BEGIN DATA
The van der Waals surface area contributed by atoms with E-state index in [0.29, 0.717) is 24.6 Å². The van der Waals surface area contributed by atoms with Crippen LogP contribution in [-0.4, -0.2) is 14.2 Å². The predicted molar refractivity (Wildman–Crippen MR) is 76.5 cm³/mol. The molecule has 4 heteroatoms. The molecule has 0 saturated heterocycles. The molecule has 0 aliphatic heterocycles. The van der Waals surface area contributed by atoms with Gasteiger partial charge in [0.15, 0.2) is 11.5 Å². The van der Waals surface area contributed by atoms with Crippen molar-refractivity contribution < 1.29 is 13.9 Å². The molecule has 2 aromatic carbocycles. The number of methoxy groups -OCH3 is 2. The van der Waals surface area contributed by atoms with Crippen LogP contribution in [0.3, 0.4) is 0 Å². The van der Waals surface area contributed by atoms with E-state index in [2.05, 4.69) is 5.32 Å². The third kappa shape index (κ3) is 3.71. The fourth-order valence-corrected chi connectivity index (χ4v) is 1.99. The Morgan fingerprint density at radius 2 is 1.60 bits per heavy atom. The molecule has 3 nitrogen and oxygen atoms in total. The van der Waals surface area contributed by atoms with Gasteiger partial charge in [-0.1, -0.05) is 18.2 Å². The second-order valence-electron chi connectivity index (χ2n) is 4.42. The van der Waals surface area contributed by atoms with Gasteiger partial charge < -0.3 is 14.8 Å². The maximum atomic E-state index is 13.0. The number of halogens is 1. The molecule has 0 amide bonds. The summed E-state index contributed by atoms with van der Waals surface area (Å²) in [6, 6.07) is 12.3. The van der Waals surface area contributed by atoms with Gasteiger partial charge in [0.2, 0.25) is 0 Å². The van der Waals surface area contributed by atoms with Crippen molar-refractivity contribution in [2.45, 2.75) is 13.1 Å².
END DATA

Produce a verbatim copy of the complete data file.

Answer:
The van der Waals surface area contributed by atoms with E-state index in [0.29, 0.717) is 24.6 Å². The van der Waals surface area contributed by atoms with Crippen LogP contribution in [-0.4, -0.2) is 14.2 Å². The predicted molar refractivity (Wildman–Crippen MR) is 76.5 cm³/mol. The molecule has 4 heteroatoms. The molecule has 0 saturated heterocycles. The molecule has 0 aliphatic heterocycles. The van der Waals surface area contributed by atoms with Gasteiger partial charge in [0.15, 0.2) is 11.5 Å². The van der Waals surface area contributed by atoms with Crippen molar-refractivity contribution < 1.29 is 13.9 Å². The molecule has 2 aromatic carbocycles. The number of methoxy groups -OCH3 is 2. The van der Waals surface area contributed by atoms with Crippen LogP contribution in [0.3, 0.4) is 0 Å². The van der Waals surface area contributed by atoms with E-state index in [2.05, 4.69) is 5.32 Å². The third kappa shape index (κ3) is 3.71. The fourth-order valence-corrected chi connectivity index (χ4v) is 1.99. The Morgan fingerprint density at radius 2 is 1.60 bits per heavy atom. The molecule has 3 nitrogen and oxygen atoms in total. The van der Waals surface area contributed by atoms with Gasteiger partial charge in [-0.1, -0.05) is 18.2 Å². The second-order valence-electron chi connectivity index (χ2n) is 4.42. The van der Waals surface area contributed by atoms with Gasteiger partial charge < -0.3 is 14.8 Å². The maximum atomic E-state index is 13.0. The number of halogens is 1. The molecule has 0 amide bonds. The summed E-state index contributed by atoms with van der Waals surface area (Å²) in [6, 6.07) is 12.3. The van der Waals surface area contributed by atoms with Gasteiger partial charge in [0.2, 0.25) is 0 Å². The van der Waals surface area contributed by atoms with Crippen molar-refractivity contribution in [2.45, 2.75) is 13.1 Å².